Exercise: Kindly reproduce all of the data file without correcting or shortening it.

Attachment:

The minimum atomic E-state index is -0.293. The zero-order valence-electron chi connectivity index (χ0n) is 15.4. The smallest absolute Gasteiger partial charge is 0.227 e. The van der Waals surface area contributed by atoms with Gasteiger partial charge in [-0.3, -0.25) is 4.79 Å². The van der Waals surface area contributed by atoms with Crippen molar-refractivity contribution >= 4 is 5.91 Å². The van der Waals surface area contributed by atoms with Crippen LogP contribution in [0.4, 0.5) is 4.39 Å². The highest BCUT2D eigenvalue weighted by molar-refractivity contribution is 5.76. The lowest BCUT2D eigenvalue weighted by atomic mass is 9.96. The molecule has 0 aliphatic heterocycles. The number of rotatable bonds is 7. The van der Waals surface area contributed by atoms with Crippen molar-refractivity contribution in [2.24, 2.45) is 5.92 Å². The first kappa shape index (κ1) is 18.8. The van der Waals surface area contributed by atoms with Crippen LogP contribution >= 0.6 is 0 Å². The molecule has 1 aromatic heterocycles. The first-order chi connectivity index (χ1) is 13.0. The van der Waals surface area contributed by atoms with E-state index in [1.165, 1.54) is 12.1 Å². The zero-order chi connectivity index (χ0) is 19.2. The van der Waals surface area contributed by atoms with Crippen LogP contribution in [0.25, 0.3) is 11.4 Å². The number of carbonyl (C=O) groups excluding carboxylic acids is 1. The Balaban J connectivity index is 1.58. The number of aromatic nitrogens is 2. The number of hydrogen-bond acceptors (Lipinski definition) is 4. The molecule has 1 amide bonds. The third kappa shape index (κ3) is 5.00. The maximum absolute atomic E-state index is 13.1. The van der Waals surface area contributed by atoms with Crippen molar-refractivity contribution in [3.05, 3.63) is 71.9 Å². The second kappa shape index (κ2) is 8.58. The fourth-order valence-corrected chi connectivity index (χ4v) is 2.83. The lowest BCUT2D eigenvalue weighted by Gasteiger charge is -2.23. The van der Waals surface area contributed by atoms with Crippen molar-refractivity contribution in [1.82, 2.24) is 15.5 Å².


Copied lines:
The minimum atomic E-state index is -0.293. The zero-order valence-electron chi connectivity index (χ0n) is 15.4. The smallest absolute Gasteiger partial charge is 0.227 e. The van der Waals surface area contributed by atoms with Gasteiger partial charge in [-0.3, -0.25) is 4.79 Å². The van der Waals surface area contributed by atoms with Crippen molar-refractivity contribution >= 4 is 5.91 Å². The van der Waals surface area contributed by atoms with Crippen LogP contribution in [0.4, 0.5) is 4.39 Å². The highest BCUT2D eigenvalue weighted by molar-refractivity contribution is 5.76. The lowest BCUT2D eigenvalue weighted by atomic mass is 9.96. The molecule has 0 aliphatic heterocycles. The number of rotatable bonds is 7. The van der Waals surface area contributed by atoms with Crippen molar-refractivity contribution in [2.24, 2.45) is 5.92 Å². The first kappa shape index (κ1) is 18.8. The van der Waals surface area contributed by atoms with Crippen LogP contribution >= 0.6 is 0 Å². The molecule has 1 aromatic heterocycles. The first-order chi connectivity index (χ1) is 13.0. The van der Waals surface area contributed by atoms with E-state index in [1.165, 1.54) is 12.1 Å². The zero-order chi connectivity index (χ0) is 19.2. The van der Waals surface area contributed by atoms with Crippen LogP contribution in [0.25, 0.3) is 11.4 Å². The number of carbonyl (C=O) groups excluding carboxylic acids is 1. The Balaban J connectivity index is 1.58. The number of aromatic nitrogens is 2. The number of hydrogen-bond acceptors (Lipinski definition) is 4. The molecule has 1 amide bonds. The third kappa shape index (κ3) is 5.00. The maximum absolute atomic E-state index is 13.1. The van der Waals surface area contributed by atoms with Crippen molar-refractivity contribution in [3.05, 3.63) is 71.9 Å². The second kappa shape index (κ2) is 8.58. The fourth-order valence-corrected chi connectivity index (χ4v) is 2.83. The lowest BCUT2D eigenvalue weighted by Gasteiger charge is -2.23. The van der Waals surface area contributed by atoms with Crippen molar-refractivity contribution in [1.82, 2.24) is 15.5 Å².